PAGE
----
Per computation based on 6.256 million outstanding PDSHC shares, LBP’s additional ownership of 66.67% would be equivalent to 4.171 million PDHSC shares. This, plus 1.56% (already owned through BAP), would give Landbank majority control of 68.23%, which would translate to 4.268 million PDHSC shares (Emeterio SD. Perez “Why not sell Philippine Dealing System shares to the public via an IPO? The Manila Times, Feb. 2).

Is there here a “crowding-out” of private sector opportunities vis-à-vis government, in the majority ownership by a government bank of a private dealing system? Would this be some sort of reverse privatization (government buying private)? What is the implication of a government bank owning the majority shares of a system that trades and sells mostly government bonds — 95% of its inventory?

LBP President Buenaventura said that at a price of P320 per share (which was the effective acquisition from BAP), PDS is “undervalued,” adding that purchasing the country’s bond exchange shares could be a profitable investment for Landbank (, Jan. 19). Is BAP complaining? Has it accepted the pricing of P320 per share? Are other shareholders of PDS happy, indifferent, or unhappy?

Will the Department of Finance say whether the Landbank has or does not have “skills” or the synergy of the business, with owning the majority (and effectively primarily being responsible for) a dealing system — as Landbank is in the business of “(doing) short-term finance, particularly for farmers,” as quoted earlier, in the aborted DBP-LBP merger dreamed of for 10 years? Were there strategic plans made? Will LBP income improve, by this acquisition?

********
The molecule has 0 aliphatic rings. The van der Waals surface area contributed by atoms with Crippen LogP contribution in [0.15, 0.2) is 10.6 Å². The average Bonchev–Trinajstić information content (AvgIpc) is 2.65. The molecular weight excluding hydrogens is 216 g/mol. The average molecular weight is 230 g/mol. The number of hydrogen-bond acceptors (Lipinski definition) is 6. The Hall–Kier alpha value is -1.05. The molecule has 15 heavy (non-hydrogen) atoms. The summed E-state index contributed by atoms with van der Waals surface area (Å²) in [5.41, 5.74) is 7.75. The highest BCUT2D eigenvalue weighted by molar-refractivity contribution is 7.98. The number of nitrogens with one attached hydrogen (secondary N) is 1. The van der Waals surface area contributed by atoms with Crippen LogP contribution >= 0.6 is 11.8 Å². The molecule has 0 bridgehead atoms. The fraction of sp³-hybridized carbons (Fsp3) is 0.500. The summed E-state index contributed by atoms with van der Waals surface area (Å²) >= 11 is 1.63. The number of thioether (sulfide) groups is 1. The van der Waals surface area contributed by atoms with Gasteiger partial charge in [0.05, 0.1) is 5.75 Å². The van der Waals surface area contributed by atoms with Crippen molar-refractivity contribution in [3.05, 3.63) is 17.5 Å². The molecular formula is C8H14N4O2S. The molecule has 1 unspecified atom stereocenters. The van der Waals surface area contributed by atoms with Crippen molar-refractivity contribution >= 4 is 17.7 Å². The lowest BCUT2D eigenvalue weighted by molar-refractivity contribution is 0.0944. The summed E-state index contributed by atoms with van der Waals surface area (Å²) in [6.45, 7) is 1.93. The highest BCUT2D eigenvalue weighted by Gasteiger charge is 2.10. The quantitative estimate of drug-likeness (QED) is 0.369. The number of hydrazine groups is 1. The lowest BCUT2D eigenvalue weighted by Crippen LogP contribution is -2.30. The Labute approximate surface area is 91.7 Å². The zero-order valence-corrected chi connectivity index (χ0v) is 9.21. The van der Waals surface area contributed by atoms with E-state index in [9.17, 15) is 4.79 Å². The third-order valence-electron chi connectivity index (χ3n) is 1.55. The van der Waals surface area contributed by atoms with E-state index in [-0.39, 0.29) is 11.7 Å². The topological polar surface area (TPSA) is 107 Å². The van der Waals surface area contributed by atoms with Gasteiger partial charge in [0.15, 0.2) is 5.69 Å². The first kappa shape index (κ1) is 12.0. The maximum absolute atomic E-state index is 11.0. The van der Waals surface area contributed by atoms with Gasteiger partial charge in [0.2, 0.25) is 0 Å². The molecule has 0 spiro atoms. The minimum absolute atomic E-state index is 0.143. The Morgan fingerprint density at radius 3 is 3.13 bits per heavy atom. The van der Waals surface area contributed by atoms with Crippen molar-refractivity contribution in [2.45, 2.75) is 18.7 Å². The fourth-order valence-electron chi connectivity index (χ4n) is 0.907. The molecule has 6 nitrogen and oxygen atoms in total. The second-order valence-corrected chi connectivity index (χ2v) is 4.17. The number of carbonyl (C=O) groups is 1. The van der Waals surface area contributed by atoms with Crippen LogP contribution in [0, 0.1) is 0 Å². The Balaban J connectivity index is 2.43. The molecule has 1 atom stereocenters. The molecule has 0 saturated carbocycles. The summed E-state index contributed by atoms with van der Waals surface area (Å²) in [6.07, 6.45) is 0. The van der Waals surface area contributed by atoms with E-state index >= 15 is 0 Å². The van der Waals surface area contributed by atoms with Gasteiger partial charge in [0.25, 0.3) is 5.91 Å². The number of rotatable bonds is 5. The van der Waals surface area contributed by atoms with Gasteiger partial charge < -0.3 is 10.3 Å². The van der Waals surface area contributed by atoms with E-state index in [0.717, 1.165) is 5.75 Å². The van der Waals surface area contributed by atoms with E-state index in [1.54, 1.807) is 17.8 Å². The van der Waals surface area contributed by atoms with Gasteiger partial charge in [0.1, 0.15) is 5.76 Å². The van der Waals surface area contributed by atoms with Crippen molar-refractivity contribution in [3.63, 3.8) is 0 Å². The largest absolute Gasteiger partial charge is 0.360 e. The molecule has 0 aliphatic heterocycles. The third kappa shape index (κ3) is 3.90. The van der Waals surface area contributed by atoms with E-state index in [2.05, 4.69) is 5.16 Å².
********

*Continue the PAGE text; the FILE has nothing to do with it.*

There are no details yet, and it would be unfair to accuse of self-dealing or conflicts of interest at this early time. Though SEC will not comment at this stage, informal queries assure that SEC investigation and evaluation will not be hasty. The FAQs answered in detail in the SEC website regarding the aborted PSE-PDS merger comfort the public that the same meticulous care will be undertaken to fully evaluate why a government bank should be so decided to invest so much in a private endeavor.

Will the Landbank desire for the PDS survive and last? Will a “marriage” happen at all?


Amelia H. C. Ylagan is a Doctor of Business Administration from the University of the Philippines.